The Virginia General Assembly will stream some committee meetings over the Internet next session, a milestone for a body that has resisted this sort of technology.
The Senate announced its plan Thursday to stream from two main committee rooms next year, and the House followed up with an announcement from Speaker of the House William Howell that the chamber has worked toward committee streaming "without fanfare for the last several months."
Read More… from Virginia House, Senate to stream some meetings
A group of senators on Thursday briefly debated a touchy subject — whether they should prohibit themselves from using their campaign funds for personal use.
The debate happened during a meeting of the Senate Privileges and Elections Committee on the Senate floor just after adjournment, prompting a complaint from Sen. Amanda F. Chase, R-Chesterfield, that holding the meeting on the floor was not transparent for the public.
Read More… from Virginia State Senator Amanda Chase raises transparency concerns over impromptu committee hearing
Open government advocates are alarmed at a legislative subcommittee’s approval of a bill that would hide from the public record the chemicals used in hydraulic fracturing.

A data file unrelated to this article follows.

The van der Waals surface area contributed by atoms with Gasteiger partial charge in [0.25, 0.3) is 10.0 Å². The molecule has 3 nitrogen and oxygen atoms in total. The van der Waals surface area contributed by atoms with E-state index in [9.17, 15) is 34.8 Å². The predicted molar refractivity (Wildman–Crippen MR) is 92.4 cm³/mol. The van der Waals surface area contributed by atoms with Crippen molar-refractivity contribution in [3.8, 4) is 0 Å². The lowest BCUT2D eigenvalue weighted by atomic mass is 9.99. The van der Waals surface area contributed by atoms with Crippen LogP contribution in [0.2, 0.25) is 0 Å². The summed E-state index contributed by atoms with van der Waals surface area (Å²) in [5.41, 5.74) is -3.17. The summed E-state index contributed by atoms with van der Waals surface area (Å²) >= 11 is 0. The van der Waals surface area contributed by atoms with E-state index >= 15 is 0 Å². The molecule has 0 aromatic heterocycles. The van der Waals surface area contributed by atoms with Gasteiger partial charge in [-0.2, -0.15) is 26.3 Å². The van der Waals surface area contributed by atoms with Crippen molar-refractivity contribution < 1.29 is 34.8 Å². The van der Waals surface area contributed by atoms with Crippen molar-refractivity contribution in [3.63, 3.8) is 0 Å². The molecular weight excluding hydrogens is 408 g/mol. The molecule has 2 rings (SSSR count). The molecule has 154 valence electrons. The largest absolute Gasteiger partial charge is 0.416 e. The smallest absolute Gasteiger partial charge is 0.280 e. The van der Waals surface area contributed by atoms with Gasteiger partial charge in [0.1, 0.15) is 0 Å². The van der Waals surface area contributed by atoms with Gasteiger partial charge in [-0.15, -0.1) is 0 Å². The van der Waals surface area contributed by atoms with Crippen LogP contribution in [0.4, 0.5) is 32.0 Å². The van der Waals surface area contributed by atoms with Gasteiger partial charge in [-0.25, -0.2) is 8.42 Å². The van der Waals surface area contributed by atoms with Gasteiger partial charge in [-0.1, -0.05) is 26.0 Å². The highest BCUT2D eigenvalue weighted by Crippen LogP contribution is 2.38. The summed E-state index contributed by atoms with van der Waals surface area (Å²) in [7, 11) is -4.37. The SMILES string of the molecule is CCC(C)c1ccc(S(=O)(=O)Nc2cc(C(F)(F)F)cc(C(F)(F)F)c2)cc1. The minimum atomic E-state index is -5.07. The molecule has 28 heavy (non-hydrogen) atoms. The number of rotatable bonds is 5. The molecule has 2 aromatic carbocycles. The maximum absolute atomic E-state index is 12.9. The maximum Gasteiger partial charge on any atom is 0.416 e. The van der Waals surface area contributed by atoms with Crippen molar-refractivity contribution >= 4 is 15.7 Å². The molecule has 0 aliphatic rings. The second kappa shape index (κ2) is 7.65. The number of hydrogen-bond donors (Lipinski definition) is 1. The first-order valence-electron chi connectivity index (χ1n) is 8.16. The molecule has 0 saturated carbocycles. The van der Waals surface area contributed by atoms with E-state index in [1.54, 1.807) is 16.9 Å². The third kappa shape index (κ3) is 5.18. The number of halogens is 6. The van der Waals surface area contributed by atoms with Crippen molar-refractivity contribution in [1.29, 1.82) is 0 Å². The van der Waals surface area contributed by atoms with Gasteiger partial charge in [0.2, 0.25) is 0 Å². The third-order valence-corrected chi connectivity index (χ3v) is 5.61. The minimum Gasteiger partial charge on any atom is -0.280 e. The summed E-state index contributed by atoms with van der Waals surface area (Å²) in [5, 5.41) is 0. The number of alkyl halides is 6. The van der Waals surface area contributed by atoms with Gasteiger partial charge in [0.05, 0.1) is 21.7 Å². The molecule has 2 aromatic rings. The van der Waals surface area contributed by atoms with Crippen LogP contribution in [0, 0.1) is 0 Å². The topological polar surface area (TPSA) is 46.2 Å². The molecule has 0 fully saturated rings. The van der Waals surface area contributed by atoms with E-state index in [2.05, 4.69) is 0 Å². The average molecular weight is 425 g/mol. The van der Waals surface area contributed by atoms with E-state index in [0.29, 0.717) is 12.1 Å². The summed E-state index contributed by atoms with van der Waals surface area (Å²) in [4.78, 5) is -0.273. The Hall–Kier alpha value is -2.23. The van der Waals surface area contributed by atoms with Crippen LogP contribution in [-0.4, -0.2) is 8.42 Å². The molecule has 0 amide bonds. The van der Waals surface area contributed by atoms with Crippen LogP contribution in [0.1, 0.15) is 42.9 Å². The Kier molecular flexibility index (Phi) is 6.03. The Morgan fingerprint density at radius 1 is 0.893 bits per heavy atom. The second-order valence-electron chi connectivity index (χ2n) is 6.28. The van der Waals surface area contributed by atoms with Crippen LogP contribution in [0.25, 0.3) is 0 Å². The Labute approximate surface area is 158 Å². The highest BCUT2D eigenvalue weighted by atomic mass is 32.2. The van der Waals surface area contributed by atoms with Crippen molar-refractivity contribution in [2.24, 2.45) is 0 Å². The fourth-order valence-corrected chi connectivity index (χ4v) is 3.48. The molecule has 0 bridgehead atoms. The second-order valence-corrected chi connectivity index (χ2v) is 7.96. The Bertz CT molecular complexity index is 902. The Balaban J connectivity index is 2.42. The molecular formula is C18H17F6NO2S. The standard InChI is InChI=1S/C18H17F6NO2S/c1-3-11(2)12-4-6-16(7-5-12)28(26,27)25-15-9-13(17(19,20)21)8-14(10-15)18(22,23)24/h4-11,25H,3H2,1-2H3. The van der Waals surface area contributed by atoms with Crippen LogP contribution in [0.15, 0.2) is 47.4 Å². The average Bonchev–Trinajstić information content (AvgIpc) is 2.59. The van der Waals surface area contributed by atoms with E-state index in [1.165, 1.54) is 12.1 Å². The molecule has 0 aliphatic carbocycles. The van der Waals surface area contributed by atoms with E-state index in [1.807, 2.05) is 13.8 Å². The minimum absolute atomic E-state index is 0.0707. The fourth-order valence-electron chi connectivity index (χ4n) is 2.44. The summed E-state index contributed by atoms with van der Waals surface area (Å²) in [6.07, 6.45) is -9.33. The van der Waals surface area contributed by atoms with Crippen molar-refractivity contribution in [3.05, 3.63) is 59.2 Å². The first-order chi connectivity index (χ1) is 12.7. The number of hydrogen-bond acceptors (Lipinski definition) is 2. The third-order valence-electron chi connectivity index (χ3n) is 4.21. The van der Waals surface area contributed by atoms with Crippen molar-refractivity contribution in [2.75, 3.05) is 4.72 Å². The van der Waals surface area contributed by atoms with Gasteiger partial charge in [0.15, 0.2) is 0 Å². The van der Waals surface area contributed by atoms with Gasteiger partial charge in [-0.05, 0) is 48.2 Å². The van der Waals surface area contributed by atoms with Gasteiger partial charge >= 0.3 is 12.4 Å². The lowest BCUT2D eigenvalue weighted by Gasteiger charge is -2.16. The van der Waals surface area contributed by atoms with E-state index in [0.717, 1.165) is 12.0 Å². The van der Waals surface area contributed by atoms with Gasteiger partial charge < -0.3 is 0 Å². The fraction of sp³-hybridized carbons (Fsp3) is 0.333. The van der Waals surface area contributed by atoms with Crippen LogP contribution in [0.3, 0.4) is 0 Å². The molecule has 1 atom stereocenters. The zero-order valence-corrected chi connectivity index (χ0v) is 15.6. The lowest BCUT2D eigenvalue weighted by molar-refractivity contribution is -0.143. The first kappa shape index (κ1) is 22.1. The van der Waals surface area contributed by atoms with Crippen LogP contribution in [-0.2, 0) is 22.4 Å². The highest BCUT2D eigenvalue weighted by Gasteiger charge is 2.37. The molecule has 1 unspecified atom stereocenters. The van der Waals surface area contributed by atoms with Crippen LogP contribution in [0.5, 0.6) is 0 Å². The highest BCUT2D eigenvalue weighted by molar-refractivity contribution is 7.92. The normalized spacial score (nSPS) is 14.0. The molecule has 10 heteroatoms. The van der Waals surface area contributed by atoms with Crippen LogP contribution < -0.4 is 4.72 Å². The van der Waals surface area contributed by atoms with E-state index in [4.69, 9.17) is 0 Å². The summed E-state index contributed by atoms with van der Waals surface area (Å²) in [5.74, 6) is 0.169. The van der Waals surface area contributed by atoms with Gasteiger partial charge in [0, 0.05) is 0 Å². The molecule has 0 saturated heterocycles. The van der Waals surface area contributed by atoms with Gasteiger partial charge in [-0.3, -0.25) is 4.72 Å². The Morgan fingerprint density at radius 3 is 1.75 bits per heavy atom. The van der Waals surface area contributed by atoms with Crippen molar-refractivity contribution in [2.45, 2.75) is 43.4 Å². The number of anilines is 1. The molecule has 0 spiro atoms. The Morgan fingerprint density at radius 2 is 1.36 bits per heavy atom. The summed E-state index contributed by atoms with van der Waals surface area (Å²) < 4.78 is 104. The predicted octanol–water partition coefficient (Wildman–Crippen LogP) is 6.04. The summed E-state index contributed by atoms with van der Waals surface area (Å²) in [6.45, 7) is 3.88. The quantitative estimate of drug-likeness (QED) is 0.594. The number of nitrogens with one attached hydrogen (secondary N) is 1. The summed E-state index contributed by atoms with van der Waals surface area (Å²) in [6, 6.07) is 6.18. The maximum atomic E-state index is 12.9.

Megan Rhyne, executive director of the Virginia Coalition for Open Government, said House Bill 1678 would violate the public’s right to know about possible environmental and health hazards posed by fracking, in which liquids are injected into the ground to extract oil or gas.
Read More… from Va. bill would exempt fracking chemicals from FOIA
Brian Davison, a parent in Loudoun County, may be a bit of a gadfly. But he's on point with his insistence that parents have more information about the performance of their public schools.
Read More… from Editorial: Data on teacher performance in Virginia should be available to the public